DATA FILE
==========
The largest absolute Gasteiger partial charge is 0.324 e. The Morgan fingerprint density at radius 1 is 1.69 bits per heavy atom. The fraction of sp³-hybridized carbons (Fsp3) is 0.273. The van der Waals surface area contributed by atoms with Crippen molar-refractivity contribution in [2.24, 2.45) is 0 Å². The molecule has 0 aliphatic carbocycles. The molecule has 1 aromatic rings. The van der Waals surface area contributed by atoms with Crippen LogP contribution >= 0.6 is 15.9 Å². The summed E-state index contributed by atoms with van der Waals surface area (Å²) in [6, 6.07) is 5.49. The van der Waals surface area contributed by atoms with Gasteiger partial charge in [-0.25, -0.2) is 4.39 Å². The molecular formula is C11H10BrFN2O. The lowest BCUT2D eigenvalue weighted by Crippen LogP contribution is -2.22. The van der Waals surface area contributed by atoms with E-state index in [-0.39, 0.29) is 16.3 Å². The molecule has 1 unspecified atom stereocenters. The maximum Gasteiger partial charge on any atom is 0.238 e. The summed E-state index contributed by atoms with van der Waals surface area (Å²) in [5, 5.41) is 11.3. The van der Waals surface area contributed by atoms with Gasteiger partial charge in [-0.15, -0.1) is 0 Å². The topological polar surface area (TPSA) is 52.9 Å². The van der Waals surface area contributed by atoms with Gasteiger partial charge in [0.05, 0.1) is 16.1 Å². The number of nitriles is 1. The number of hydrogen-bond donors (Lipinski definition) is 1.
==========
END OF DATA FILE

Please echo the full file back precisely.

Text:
The largest absolute Gasteiger partial charge is 0.324 e. The Morgan fingerprint density at radius 1 is 1.69 bits per heavy atom. The fraction of sp³-hybridized carbons (Fsp3) is 0.273. The van der Waals surface area contributed by atoms with Crippen molar-refractivity contribution in [2.24, 2.45) is 0 Å². The molecule has 0 aliphatic carbocycles. The molecule has 1 aromatic rings. The van der Waals surface area contributed by atoms with Crippen LogP contribution >= 0.6 is 15.9 Å². The summed E-state index contributed by atoms with van der Waals surface area (Å²) in [6, 6.07) is 5.49. The van der Waals surface area contributed by atoms with Gasteiger partial charge in [-0.25, -0.2) is 4.39 Å². The molecular formula is C11H10BrFN2O. The lowest BCUT2D eigenvalue weighted by Crippen LogP contribution is -2.22. The van der Waals surface area contributed by atoms with E-state index in [-0.39, 0.29) is 16.3 Å². The molecule has 1 unspecified atom stereocenters. The maximum Gasteiger partial charge on any atom is 0.238 e. The summed E-state index contributed by atoms with van der Waals surface area (Å²) in [5, 5.41) is 11.3. The van der Waals surface area contributed by atoms with Gasteiger partial charge in [-0.15, -0.1) is 0 Å². The topological polar surface area (TPSA) is 52.9 Å². The van der Waals surface area contributed by atoms with Gasteiger partial charge in [0.05, 0.1) is 16.1 Å². The number of nitriles is 1. The number of hydrogen-bond donors (Lipinski definition) is 1.